The two mainstream media reports Iâ€™ve seen â€“ in The Guardian and the Daily Telegraph â€“ both focus on criticism of the whole concept and include quotes from a student at the university deriding the new course.
[â€¦] Despite claims of its instant popularity, students have attacked the course for being too simple. Birmingham-based student Jamie Waterman, 20, said: "Virtually all of the content of this course is so basic it can be self taught. "In fact most people know all this stuff already. I think it’s a complete waste of university resources."
Too simple? Can be self taught? Doesnâ€™t look that way to me, judging from the answers to the question â€œWhat will I be able to do when I’ve finished the MA Social Media?â€ on the university website:
- Become a social media consultant (and understand what that means);
- Develop innovative and low cost communication strategies for third sector organisations using social media tools;
- Develop innovative and alternative media projects;
- Work with existing mainstream media organisations as they develop social media strategies;
- Enhance your skills and contribute to the development of new professional practice in PR, marketing communications and web design;
- Continue to develop a scholarly interest in social media as part of a further research degree;
- Contribute to the development of the social media industry.
It looks like a strategic approach to the subject of social media in the context of public relations practice. I donâ€™t see that as being too simple, nor feasible for self-teaching.
On the contrary, I think the MA course is a terrific example of forward thinking by lecturer Jon Hickman and his colleagues, which recognizes the evolving nature of communication and the channels and means with which people individually, and organizations collectively, want and to need to use in order to effectively connect.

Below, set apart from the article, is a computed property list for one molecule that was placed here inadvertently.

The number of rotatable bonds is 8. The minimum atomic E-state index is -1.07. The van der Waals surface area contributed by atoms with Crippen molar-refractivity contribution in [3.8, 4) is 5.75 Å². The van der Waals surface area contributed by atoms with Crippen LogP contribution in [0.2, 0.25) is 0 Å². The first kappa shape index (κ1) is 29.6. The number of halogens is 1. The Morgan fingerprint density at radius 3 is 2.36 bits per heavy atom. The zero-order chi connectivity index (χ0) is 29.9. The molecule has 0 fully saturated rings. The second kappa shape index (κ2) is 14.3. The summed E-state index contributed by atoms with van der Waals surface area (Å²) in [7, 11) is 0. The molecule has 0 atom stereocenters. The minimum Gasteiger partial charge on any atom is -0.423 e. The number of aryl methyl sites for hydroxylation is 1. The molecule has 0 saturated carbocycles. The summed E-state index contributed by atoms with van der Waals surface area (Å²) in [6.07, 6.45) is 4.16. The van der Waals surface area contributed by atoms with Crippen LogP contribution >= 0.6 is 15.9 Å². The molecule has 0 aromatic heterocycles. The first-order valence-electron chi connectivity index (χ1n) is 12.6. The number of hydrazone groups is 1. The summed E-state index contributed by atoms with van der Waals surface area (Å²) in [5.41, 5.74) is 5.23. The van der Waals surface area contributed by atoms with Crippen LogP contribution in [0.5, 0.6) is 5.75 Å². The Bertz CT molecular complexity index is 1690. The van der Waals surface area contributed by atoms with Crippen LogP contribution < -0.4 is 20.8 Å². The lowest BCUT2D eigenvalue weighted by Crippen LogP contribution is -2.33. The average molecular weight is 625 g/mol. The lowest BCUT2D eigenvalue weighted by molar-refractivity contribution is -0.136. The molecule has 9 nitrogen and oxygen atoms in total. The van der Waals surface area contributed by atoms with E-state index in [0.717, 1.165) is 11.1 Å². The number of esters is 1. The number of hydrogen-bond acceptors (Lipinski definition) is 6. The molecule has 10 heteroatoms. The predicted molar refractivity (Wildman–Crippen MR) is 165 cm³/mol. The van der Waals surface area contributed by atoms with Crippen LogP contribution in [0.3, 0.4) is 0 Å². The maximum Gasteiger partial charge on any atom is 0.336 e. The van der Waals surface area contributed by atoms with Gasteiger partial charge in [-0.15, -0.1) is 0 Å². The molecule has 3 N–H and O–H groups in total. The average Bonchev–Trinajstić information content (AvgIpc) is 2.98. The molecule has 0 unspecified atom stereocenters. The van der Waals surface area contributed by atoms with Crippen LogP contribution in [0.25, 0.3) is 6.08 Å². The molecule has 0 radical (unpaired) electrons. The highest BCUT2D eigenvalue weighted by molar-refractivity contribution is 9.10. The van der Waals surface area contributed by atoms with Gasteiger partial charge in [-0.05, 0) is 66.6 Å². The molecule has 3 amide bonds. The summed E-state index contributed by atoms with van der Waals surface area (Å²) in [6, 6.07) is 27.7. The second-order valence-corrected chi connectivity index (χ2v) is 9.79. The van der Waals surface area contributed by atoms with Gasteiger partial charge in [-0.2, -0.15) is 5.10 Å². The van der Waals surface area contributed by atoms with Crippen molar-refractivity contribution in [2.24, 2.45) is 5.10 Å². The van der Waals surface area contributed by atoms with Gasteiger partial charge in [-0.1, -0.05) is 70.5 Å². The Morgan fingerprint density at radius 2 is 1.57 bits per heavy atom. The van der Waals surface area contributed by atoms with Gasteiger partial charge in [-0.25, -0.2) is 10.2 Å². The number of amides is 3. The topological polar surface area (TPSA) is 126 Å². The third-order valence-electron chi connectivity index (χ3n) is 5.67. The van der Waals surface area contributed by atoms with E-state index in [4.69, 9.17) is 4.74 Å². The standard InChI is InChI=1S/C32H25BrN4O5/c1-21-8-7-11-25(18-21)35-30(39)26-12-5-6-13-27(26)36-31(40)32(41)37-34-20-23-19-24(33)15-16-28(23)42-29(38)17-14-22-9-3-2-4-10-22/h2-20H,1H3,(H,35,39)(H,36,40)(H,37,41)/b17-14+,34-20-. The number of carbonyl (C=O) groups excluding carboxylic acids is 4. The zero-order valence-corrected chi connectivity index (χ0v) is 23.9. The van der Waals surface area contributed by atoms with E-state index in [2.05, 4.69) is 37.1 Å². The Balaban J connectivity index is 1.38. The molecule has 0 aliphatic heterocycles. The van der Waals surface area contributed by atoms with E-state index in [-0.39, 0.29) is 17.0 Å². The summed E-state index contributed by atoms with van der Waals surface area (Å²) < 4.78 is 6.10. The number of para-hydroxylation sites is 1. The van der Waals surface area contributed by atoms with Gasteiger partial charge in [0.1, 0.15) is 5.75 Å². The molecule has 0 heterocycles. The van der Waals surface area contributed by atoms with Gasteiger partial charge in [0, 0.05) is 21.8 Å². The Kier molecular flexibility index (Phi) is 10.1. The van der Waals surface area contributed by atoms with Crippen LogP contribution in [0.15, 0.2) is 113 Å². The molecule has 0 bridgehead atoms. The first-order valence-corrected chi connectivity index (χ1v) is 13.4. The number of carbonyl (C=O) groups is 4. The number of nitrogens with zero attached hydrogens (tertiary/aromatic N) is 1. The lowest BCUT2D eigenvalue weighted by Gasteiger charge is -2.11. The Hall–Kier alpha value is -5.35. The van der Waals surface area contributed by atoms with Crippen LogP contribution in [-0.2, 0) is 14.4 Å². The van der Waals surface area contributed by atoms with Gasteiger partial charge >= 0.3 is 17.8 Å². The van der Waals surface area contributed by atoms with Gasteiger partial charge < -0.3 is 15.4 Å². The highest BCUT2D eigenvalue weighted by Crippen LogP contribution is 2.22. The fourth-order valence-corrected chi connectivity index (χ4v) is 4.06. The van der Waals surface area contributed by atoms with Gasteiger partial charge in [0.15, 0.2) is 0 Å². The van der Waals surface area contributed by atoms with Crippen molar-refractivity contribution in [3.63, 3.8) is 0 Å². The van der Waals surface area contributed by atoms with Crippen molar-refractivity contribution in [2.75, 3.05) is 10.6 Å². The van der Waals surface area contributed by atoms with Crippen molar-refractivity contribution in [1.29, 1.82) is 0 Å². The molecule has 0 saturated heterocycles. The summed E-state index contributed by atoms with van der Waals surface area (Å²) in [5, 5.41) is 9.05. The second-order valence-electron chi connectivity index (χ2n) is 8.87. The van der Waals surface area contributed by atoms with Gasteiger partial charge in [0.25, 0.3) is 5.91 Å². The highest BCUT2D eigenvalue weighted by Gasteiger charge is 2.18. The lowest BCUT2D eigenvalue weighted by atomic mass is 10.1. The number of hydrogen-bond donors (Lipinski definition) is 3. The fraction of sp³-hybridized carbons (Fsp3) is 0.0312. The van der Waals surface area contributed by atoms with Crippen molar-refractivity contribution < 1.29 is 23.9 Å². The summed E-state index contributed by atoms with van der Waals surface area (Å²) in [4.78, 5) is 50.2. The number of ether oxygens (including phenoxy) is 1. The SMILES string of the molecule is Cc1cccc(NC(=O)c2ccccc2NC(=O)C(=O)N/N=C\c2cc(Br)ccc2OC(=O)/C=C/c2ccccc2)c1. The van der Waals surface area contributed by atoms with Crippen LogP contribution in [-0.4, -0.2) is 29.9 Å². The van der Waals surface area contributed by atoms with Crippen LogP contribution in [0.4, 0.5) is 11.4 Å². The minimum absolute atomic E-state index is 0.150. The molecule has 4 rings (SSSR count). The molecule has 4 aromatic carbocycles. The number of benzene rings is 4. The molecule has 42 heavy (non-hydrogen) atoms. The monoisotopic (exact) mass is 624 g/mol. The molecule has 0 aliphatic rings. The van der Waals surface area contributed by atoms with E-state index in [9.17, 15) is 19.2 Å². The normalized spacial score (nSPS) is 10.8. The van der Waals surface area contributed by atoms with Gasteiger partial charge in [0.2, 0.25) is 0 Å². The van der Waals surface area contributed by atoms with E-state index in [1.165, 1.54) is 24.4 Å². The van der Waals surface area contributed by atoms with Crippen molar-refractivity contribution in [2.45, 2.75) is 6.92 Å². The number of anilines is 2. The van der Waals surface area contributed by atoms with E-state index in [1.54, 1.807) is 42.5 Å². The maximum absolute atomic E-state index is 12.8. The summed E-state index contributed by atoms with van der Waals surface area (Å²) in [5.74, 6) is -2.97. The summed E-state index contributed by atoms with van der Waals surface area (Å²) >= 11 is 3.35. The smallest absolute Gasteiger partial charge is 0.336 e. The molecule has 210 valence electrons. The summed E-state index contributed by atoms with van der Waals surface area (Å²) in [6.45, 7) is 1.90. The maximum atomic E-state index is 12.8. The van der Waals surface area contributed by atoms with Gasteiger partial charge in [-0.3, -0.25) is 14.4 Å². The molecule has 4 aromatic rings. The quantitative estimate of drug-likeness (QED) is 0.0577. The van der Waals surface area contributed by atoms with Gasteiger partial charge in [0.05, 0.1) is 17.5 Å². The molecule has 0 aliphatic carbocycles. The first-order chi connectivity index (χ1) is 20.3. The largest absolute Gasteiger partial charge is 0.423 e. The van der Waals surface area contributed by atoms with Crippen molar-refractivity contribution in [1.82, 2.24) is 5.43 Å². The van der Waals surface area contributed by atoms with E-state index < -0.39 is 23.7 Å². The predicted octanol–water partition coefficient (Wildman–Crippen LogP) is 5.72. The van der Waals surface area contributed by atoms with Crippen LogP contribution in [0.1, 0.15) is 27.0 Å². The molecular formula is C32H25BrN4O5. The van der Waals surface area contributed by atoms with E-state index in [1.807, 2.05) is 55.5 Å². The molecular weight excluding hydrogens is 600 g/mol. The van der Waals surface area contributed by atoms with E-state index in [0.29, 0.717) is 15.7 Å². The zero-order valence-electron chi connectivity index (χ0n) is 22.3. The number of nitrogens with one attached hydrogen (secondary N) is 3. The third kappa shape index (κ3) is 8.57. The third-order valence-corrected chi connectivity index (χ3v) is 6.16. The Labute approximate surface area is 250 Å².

So one more university joins a few others others in the UK that Iâ€™m aware of â€“ notably, Sunderland with social media programmes led by Philip Young â€“ which already have a track record of embracing social media within their overall journalism and PR programmes.
What I think is key is how the course has the ability to evolve and develop during its term. One thing that we see with social media is how fast things move.
For instance, a year ago Twitter was barely on the horizons of anyone other than early adopters and geeks (but it was growing fast) with most attention still on social networks. Today, itâ€™s on everyoneâ€™s lips.
The best summary Iâ€™ve seen recently on what educators needs to think about when planning courses and how university students can benefit from them comes from Greg Jarboe reporting on a visit to a public relations class at the City College of New York last week.
Jarboe has this to say about students and the usual curriculum of PR education:
Yes, they are still acquiring the skill of writing a press release. But they already understand that an optimized press release can get a high ranking in news search engines.
Yes, they are still becoming acquainted with the fundamentals of persuasion and communications theory. But they have already mastered how to make friends on Facebook.
Yes, they are still beginning to recognize how PR relates to other fields of marketing. But they’re already familiar with how to upload YouTube videos.
Yes, they are still learning the key ethical issues affecting the practice of PR. But they’ve developed an appreciation for the acceptable use of and unacceptable abuse of Twitter.
Which leads to this inevitable conclusion:
[â€¦] most of the job descriptions in the public relations industry were written back in the 20th Century. So, these square pegs won’t fit into the round holes.
For example, is your HR department trying to hire an entry level public relations specialist? Does the job description read: "Prepares and disseminates information regarding an organization through newspapers, periodicals, television and radio and other forms of media. May require a bachelor’s degree in a related area and 0-2 years of experience in the field or in a related area. Has knowledge of commonly-used concepts, practices, and procedures within a particular field. Relies on instructions and pre-established guidelines to perform the functions of the job. Primary job functions do not typically require exercising independent judgment. Works under immediate supervision; typically reports to a supervisor or manager."
So, don’t blame your HR department if they aren’t looking for someone who can prepare and optimize information regarding an organization through news search engines, Facebook, YouTube and Twitter.
It seems to me that what Hickman and his colleagues at Birmingham City University are doing is kick-starting PR to meet todayâ€™s communication needs.
Thatâ€™s right on the money.